Prose Poems vs. Lyric Essays

In my reading of Aaron Shurin’s poetry for this week, I found myself very caught up in the fact that most of his poems seem to be prose poems. While I don’t want to detract from Sara’s presentation, I am very interested in some of the issues that his poetry brings up–particularly the idea of what prose poetry is.  We’ve talked a little about it in class, but I don’t recall us ever coming to a succinct definition as to what prose poetry is.  Building on that, where is the line between prose poetry and lyric essays? What is the difference between the two?  In my mind, a prose poem is typically rather short, while a lyric essay is longer.  However, a lyric essay seems to embody a bit more of a sense of the narrative than a prose poem does, as prose poems are a space to explore images & more abstract ideas. So what happens if (as in the Shurin) a poem is both long and abstract?  Is there a defining line between prose poetry and lyric essays? I’m not sure there is, but you all might have different/more concrete definitions. How do you all differentiate?

2 Replies to “Prose Poems vs. Lyric Essays”

  1. Hey Sarah,
    I’m in the same boat; I think prose poetry is a super interesting avenue but is also incredibly unexplored. As we all found out in class today, it seems that we’re all still fairly uncertain what exactly a poem is, and the deviation from poetry, which we’ve always conceded to be lineated, makes me even more uncomfortable with prose poems. I’m not really sure how to know when to turn a lineated poem into a prose poem, but I think that after writing any draft, you should take all the lines out–does it work this way? Do you see new opportunities for breaking?
    On another note, speaking of prose poems, I remember distinctly that we had a lesson in my 12th grade English class about what a poem is, and we read “The Colonel” by Carolyn Forche: (taken from poetryfoundation.org)

    WHAT YOU HAVE HEARD is true. I was in his house. His wife carried
    a tray of coffee and sugar. His daughter filed her nails, his son went
    out for the night. There were daily papers, pet dogs, a pistol on the
    cushion beside him. The moon swung bare on its black cord over
    the house. On the television was a cop show. It was in English.
    Broken bottles were embedded in the walls around the house to
    scoop the kneecaps from a man’s legs or cut his hands to lace. On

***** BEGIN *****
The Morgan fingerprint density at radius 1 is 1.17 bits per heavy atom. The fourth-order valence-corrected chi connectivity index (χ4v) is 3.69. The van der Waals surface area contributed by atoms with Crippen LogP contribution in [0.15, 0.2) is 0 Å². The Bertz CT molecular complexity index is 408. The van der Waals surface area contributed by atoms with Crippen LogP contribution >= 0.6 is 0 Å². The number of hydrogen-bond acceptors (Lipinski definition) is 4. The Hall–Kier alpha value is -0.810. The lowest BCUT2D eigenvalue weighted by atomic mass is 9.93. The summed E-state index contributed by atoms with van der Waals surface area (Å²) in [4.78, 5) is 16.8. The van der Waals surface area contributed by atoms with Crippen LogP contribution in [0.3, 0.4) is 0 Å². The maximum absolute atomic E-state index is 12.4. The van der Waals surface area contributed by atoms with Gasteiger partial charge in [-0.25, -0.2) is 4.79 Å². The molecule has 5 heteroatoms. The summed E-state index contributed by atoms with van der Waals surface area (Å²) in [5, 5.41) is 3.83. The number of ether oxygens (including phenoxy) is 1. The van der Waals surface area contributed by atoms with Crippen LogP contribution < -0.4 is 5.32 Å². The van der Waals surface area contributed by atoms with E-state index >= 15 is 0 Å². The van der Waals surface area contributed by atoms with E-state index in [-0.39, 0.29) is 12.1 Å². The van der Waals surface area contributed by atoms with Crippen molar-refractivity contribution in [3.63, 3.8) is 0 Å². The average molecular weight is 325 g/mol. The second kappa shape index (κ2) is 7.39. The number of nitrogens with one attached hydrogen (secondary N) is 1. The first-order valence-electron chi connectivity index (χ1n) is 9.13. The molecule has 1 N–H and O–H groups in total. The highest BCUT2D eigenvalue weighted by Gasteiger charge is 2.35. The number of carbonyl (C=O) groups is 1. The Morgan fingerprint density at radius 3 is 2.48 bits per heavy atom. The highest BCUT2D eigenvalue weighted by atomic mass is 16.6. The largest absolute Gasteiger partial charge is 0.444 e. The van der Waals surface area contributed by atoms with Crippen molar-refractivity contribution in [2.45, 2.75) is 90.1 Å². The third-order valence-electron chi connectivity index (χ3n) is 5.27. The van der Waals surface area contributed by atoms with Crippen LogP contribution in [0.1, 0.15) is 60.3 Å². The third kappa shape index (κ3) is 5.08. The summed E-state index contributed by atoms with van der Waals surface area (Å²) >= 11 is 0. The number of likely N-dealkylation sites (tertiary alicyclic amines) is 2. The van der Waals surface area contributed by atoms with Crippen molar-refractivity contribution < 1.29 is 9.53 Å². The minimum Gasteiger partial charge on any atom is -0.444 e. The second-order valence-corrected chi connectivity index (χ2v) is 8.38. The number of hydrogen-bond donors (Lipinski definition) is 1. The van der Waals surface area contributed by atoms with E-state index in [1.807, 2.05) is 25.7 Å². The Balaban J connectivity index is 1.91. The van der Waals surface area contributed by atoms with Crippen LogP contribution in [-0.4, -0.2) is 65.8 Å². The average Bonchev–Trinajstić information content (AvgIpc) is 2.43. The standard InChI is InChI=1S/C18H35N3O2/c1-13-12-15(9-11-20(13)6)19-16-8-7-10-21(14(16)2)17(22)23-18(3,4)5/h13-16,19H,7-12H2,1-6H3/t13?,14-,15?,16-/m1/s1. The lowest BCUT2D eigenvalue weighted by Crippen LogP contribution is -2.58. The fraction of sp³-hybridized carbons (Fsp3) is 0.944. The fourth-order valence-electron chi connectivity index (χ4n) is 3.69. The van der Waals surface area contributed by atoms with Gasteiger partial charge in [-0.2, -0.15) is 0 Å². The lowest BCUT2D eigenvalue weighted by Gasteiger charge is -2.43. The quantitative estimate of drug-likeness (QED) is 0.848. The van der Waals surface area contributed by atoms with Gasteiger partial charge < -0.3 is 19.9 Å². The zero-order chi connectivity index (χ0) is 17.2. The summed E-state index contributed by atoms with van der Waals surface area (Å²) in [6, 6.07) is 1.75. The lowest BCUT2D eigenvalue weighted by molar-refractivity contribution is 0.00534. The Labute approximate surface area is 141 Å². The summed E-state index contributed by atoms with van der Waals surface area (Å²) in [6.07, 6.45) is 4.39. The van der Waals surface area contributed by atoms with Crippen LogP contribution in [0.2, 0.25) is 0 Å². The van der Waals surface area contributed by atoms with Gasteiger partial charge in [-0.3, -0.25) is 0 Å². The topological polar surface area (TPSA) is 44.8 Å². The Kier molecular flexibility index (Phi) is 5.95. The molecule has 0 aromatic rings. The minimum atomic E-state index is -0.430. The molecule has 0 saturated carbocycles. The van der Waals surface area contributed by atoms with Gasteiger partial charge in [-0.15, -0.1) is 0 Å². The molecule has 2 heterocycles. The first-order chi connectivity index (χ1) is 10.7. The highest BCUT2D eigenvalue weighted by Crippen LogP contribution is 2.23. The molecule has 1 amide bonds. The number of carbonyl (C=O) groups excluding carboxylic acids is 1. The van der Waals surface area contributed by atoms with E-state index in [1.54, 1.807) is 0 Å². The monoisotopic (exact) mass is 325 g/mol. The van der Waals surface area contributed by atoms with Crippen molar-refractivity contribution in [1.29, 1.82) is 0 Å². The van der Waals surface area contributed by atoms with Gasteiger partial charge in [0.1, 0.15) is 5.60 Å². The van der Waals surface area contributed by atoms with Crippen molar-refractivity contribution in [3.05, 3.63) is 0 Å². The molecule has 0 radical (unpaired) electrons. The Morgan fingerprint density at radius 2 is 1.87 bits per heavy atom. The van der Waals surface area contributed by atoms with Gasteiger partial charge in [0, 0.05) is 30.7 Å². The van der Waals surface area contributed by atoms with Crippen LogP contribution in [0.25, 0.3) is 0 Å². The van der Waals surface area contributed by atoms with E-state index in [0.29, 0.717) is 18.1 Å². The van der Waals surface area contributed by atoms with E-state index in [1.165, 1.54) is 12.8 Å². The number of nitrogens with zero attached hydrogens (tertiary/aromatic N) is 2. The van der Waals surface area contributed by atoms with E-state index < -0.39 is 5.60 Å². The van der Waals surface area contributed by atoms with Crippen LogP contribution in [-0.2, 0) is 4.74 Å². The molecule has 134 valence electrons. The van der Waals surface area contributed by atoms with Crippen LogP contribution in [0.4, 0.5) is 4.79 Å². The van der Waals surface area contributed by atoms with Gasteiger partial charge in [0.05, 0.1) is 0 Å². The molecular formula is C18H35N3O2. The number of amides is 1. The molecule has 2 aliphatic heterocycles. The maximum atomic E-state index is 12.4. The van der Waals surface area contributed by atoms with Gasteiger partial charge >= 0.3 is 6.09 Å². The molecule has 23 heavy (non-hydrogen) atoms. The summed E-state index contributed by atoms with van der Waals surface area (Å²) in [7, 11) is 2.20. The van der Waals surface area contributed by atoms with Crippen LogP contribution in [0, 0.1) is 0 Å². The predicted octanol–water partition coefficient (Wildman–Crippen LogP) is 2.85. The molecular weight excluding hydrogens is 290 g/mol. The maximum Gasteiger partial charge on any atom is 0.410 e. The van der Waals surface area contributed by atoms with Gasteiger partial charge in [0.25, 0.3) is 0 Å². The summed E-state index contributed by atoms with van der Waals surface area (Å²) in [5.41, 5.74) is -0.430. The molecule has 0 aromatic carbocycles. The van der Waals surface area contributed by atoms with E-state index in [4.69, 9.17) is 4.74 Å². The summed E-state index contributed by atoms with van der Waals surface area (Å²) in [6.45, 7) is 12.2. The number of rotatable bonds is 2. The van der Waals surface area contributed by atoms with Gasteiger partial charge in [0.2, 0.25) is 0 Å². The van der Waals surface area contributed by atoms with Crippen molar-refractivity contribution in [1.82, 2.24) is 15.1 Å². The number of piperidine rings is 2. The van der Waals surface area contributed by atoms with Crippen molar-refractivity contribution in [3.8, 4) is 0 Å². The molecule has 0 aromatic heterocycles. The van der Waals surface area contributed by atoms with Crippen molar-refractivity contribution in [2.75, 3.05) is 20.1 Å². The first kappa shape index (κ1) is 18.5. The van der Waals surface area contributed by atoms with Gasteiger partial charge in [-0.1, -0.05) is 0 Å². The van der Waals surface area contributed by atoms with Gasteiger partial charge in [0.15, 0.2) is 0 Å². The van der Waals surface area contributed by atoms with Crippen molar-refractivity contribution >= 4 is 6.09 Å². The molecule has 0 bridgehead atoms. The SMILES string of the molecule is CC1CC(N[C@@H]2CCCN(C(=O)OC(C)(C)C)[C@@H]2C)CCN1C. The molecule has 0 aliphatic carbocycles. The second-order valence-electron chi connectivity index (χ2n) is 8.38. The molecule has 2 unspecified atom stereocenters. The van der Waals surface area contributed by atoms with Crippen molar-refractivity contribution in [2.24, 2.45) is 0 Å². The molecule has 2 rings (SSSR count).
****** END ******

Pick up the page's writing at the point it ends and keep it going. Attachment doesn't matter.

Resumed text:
the windows there were gratings like those in liquor stores. We had
    dinner, rack of lamb, good wine, a gold bell was on the table for
    calling the maid. The maid brought green mangoes, salt, a type of
    bread. I was asked how I enjoyed the country. There was a brief
    commercial in Spanish. His wife took everything away. There was
    some talk then of how difficult it had become to govern. The parrot
    said hello on the terrace. The colonel told it to shut up, and pushed
    himself from the table. My friend said to me with his eyes: say
    nothing. The colonel returned with a sack used to bring groceries
    home. He spilled many human ears on the table. They were like
    dried peach halves. There is no other way to say this. He took one
    of them in his hands, shook it in our faces, dropped it into a water
    glass. It came alive there. I am tired of fooling around he said. As
    for the rights of anyone, tell your people they can go fuck them-
    selves. He swept the ears to the floor with his arm and held the last
    of his wine in the air. Something for your poetry, no? he said. Some
    of the ears on the floor caught this scrap of his voice. Some of the
    ears on the floor were pressed to the ground.

    I always think of this piece when I think of prose poems because it is a great example of something that just works as prose. It’s such a feeling of image-saturation, and it has a very lyric quality that is fitting for prose.

    1. An ongoing question – the definition’s only been complicated in the 130-odd years since Baudelaire introduced the term, and Sarah’s right to note the porous line between prose poem and lyric essay, to which I’ll also add the line between prose poetry and flash fiction is difficult to find. Partly context matters, and partly it’s about the poem’s agenda: if you’re trying to develop a narrative, you’re more likely to be close to fiction, and yet of course no-one would accuse The Odyssey of not being poetry – and not just because of its meter.

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